There was a persistent rumor, when The Phantom Menace came out, that a print of the film had shipped to theaters in which Darth Maul, while tumbling down the reactor shaft beneath the Naboo palace, did not split into two pieces. I had a friend who absolutely insisted he'd seen it. But we'll tell you right now, that is absolutely not the case. Leaving aside the fact that the alternate scenes would have had to be made from different versions of
the master print (a highly unlikely scenario), it's just a trick of memory. We think "Obi-Wan cut Maul in half and pushed him down the shaft," but that's not quite true: after Obi-Wan slices through him (off-screen), the Sith stumbles backwards and begins falling - his body still visually intact; it's not until he's done a complete flip during his fall that the lower half of his body separates, and even then the framing of the show makes it easy to miss. The scene takes 12 seconds, and for eight of those seconds, he's still whole. So if you have it in your mind that Maul is immediately split in two, and you see him still standing there, you may think you're seeing something "different."
Owen Lars fights Darth Maul to protect the life of his young nephew, Luke Skywalker. The Sith apprentice has returned from the dead to hunt down the Jedi who destroyed his life. Owen's quiet moisture farm on Tatooine becomes the scene of a deadly battle between the forces of good and evil.
We had a little fun with the idea that Darth Maul had survived his trip down the hole and become a cyborg, starting the rumor that General Grievous was secretly Darth Maul. At about the same time, Dark Horse put out
Star Wars Visionaries, a graphic novel featuring 11 original stories by concept artists who worked on Revenge of the Sith. One of the stories in that volume, "Old Wounds," came to a similar conclusion - the cyborg part, not the General Grievous part.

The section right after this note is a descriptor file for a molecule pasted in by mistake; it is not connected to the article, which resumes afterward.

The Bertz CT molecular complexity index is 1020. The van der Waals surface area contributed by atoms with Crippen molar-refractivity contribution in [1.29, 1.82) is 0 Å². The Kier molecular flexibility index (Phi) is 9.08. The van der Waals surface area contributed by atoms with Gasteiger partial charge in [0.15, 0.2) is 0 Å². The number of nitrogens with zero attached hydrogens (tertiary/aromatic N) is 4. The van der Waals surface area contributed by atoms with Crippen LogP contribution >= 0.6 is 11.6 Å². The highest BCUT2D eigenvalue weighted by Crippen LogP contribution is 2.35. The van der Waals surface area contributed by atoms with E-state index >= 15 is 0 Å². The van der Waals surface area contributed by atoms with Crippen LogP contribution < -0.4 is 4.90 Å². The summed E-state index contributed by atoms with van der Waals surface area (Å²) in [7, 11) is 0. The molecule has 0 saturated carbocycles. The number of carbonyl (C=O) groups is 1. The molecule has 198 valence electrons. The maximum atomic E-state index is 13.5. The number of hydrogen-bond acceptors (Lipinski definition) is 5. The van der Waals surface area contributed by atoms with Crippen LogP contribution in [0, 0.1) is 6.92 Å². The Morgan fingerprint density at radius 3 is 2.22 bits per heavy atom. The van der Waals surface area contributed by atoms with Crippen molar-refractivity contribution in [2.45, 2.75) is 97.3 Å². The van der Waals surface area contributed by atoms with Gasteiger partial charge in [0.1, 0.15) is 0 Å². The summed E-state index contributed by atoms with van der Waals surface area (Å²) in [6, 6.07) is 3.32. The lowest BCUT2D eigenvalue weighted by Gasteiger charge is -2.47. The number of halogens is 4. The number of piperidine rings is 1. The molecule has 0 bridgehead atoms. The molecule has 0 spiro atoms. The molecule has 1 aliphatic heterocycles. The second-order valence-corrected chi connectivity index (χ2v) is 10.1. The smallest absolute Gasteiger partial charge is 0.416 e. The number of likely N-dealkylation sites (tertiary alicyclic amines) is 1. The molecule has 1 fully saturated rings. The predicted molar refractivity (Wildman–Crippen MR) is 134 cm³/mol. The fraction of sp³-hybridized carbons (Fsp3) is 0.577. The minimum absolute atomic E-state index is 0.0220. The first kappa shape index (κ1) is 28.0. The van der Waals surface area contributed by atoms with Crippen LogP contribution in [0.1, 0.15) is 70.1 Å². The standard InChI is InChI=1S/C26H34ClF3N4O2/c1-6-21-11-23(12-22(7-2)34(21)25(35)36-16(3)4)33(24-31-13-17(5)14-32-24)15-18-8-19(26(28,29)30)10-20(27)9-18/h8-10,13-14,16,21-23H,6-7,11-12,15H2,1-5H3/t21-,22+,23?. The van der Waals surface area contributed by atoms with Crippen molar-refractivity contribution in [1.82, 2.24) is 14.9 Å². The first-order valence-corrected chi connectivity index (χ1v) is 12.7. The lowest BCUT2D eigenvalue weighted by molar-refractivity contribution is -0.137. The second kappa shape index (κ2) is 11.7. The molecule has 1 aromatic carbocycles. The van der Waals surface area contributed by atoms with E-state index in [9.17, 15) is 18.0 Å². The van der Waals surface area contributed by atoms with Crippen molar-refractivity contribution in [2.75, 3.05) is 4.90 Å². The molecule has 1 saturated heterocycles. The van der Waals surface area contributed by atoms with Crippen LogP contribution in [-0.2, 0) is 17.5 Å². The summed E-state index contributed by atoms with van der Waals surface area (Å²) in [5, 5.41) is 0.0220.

In that story, the resurrected Maul has been hunting Obi-Wan Kenobi, looking for revenge. He trailed him through several narratively significant planets (Kamino, Geonosis, Mustafar, Polis Massa [never heard of that one? It's where Padme gave birth and died of a terminal case of cliche. --ed.]), and finally drew him out by threatening baby Luke. It's not really that implausible: lightsabers cauterize, so he wouldn't have bled to death, assuming his species even has internal organs like humans; along those same lines, there are no immediately life-sustaining organs located in the waist. The drop wouldn't be any problem, because he could use the Force to slow his fall. At that point he could just reach out with the Force, call some weak-minded janitor to his aid, and have the guy take him to a doctor where he was fitted with robot legs. Done!
The sculpt is new, because Maul has a metal collar and some techno bits on his torso. He's wearing elbow-length gloves, because apparently he was attending the opera before seeking vengeance. The lower part of his torso is a thick robotic trunk, and his legs are highly detailed. They're jointed like animal legs (same as Grievous's were), and each segment has its own distinct style that still plays into the overall aesthetic: it's not like they were designed as interchangeable tubes or anything.
Amazingly, having robotic murderlegs isn't the most visually striking thing about this figure - nor is it the red and black tattoos, because we've seen those before. No, the truly eye-catching feature are his giant horns, creating a sinister crown around his head. Apparently those things keep growing as he ages. Either that, or his constant burning rage has pushed them further and further out of his head over the years. Like a Play-Doh mold, with horns instead of colorful wheat flour.
Articulation is good, with a balljointed neck and torso,